Cal State San Bernardino will become the first Southern California public university to establish a Master of Science Physician Assistant program to help address the severe shortage of healthcare professionals serving the Inland Empire.

The $1.8 million funding for the MSPA program in the upcoming California state budget was the result of the work by state Sen. Richard Roth (D-Riverside) in his goal to improve and increase access to healthcare to help the underserved in the inland region.

“For too long, Inland Southern California has suffered the disparate impacts of an under-resourced and overburdened primary care provider workforce,” said Sen. Roth. “This critical investment will bolster our frontline primary care providers and expand access to care in our neediest communities by providing students increased opportunities to enter the health care sector.”

In the rapidly growing racially and ethnically diverse area of Inland Southern California, the shortage of healthcare professionals is particularly severe, with just 35 primary care physicians per 100,000 patients, far fewer than the recommended range of 60 to 80 primary care physicians per 100,000 patients. Currently, Inland Southern California has a shortfall of 1,500 primary care physicians.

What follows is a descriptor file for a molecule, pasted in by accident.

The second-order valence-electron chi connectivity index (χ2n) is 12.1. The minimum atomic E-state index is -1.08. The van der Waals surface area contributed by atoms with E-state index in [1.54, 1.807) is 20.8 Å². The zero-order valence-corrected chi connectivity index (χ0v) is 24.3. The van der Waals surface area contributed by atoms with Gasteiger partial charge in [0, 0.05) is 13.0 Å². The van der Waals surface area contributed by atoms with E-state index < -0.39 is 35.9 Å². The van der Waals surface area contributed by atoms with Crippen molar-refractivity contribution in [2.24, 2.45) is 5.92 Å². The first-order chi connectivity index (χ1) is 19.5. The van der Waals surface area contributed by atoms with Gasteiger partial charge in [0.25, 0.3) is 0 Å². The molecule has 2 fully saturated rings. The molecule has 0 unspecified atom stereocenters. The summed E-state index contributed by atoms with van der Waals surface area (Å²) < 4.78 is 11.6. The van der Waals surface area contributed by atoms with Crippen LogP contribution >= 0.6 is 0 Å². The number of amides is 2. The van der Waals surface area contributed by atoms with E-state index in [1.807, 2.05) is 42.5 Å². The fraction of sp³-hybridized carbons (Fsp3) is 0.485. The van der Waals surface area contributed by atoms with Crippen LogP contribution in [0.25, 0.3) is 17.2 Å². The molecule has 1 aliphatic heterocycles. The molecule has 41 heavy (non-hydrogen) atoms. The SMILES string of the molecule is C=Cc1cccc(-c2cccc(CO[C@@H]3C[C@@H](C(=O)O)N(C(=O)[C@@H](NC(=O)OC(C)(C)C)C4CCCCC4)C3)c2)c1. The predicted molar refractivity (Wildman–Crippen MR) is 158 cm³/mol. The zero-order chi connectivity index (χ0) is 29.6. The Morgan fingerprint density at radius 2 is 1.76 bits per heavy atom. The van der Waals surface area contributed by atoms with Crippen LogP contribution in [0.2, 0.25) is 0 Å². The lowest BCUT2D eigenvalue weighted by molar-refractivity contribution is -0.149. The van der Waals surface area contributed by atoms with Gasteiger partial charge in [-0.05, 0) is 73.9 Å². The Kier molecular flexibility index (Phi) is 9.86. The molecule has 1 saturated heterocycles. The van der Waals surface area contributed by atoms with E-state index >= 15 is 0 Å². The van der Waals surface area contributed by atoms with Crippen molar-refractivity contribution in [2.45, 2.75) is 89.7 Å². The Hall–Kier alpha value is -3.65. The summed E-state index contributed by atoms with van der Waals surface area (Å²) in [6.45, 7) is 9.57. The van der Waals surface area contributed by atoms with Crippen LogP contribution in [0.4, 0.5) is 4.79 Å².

“We are grateful for Sen. Roth’s dedication to increasing the number of healthcare professionals to help the people in the inland region,” said CSUSB President Tomás D. Morales. “Combined with the efforts of our faculty, staff and administrators, Cal State San Bernardino will strive to make our MS Physician Assistant program stand out as one of the best in the state and nation.

Morales added that as one of the largest Hispanic Serving Institutions in the country, CSUSB will have a special focus in recruiting area graduate students from diverse and underserved communities based on Inland Southern California being one of the fastest growing racially and ethnically diverse regions in the country, and the need to increase the number of local PAs that speak a second language or are from minority communities.

CSUSB Provost Shari McMahan agreed with President Morales adding that the budget approval will help the university.

“This is a big step toward establishing the CSUSB MS Physician Assistant program,” McMahan said. “This is long and involved process that includes gaining permission from the CSU Chancellor’s Office and approval of the curriculum by the faculty senate, but we are excited to make it a reality.”

The MSPA program is expected to be launched in fall of 2024 with a cohort of 30 students, and grow to a maximum of 85 students within three years. CSUSB will give preferred admission to eligible permanent inland area students with the goal of retaining these future physician assistants in the region.

CSUSB, which has campuses in San Bernardino and Palm Desert, is uniquely positioned to operate the MSPA program with its highly regarded science and nursing programs, and its existing partnerships with local hospitals. The $1.8 million in state funding will help launch the program, and CSUSB will seek additional government investment and private contributions to fully establish the program.